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Kawasaki Disease Complications Parents Must Watch Out For

Kawasaki Disease Complications Parents Must Watch Out For

Kawasaki disease is a rare condition usually affecting kids aged five and below. However, there are cases of it occurring in children up to the age of 13. With prompt and proper treatment, a child with this condition can recover with no permanent health problem. Still, serious Kawasaki disease complications can still happen. Learn more about these complications here.

Kawasaki Disease, An Overview

Kawasaki Disease causes vasculitis of the small and medium-sized blood vessels that deliver blood throughout the body. When we say vasculitis, it means swelling or inflammation of the blood vessels. Note that Kawasaki disease can affect any blood vessel, including those in the heart (coronary arteries).

Previously, experts called Kawasaki disease mucocutaneous lymph node syndrome, since the condition also causes inflammation in the mucous membranes of the eyes, nose, throat, and mouth, as well as the lymph nodes.

The cause of Kawasaki disease is still unknown, but experts believe an infection may be a contributing factor.

Signs and Symptoms of Kawasaki Disease

Before we enumerate and discuss the different Kawasaki disease complications, let’s first briefly highlight the symptoms. A child with this condition may present with:

  • An enlarged lymph node
  • Rash on the main part of the body
  • Extremely red eyes without discharge
  • Extremely red, swollen tongue
  • Red, swollen skin of the palms of the hands and soles of the feet, with peeling of the skin of fingers and toes.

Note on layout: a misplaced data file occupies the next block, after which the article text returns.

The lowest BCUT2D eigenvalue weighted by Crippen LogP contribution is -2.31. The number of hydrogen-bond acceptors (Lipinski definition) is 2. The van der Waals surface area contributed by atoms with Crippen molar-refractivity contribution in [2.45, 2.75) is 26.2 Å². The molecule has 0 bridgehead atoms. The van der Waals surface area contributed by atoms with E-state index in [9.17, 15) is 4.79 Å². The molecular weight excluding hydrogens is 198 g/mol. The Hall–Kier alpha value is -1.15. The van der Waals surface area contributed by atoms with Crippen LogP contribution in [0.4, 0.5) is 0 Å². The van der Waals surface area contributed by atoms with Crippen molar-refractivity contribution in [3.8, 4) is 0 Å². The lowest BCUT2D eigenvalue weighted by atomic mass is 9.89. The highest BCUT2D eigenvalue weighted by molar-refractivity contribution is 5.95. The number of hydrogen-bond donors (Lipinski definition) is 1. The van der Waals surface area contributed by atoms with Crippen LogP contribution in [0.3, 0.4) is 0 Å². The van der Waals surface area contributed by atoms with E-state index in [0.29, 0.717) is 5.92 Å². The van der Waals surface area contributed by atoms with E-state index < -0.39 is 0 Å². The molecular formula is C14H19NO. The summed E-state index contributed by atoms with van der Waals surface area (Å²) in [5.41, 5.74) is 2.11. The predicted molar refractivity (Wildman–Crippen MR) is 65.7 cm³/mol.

• Dry, cracked lips and extremely swollen tongue

Kawasaki Disease Complications

Now that we know about the common signs and symptoms, let’s proceed with the Kawasaki disease complications. According to reports, KD is one of the leading causes of acquired heart disease in developed countries. Below are the potential complications of this rare condition, which are mostly related to the heart.

1. Coronary artery aneurysm

Vasculitis may weaken one of the arteries of the heart. As the blood passes through the weakened artery, it may bulge (balloon). This is called aneurysm.

Aneurysm can reduce the blood supply in one part of the heart, causing an infarction (heart attack) or interrupted the blood flow, resulting in heart disease.

Although rare, the weakened and ballooned artery can also rupture, causing bleeding.

2. Inflammation of the heart muscle

One of the potential Kawasaki disease complications is the inflammation of the heart muscle (myocarditis). It can also result in the inflammation of the lining of the heart (endocarditis) or the covering (pericarditis).

3. Heart valve problems

Valves ensure that proper blood flow in the heart. If one of the valves does not work properly, the blood may flow backward. This causes the heart to work harder.

4. Heart failure

Another of the Kawasaki disease complications is heart failure. This occurs when the heart no longer pumps blood as efficiently as before.

5. Kawasaki disease shock syndrome

Finally, KD may result in a shock syndrome characterized by a “sustained decrease of the systolic blood pressure,” which is the top number. The decrease can be greater than 20% of the baseline. KDSS may also result in poor perfusion, which means the extremities do not receive adequate blood flow.

Note that KDSS is a potentially life-threatening complication and may even occur with multiorgan dysfunction.

Final Reminders

Serious heart abnormalities may result in death or long-term complications that require treatment, such as surgery or medications.

The good news is that Kawasaki disease complications are rare. In fact, KD is usually treatable and most children who receive treatment within 10 days of onset will not experience long-term problems.

If your child exhibits the signs and symptoms of Kawasaki disease, please bring them to the doctor as soon as possible. The sooner they receive treatment, the smaller their risk of developing complications.

Learn more about Child Health here.

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Hello Health Group does not provide medical advice, diagnosis or treatment.

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Written by Lorraine Bunag, R.N. Updated 4 weeks ago
Medically reviewed by Dexter Macalintal, MD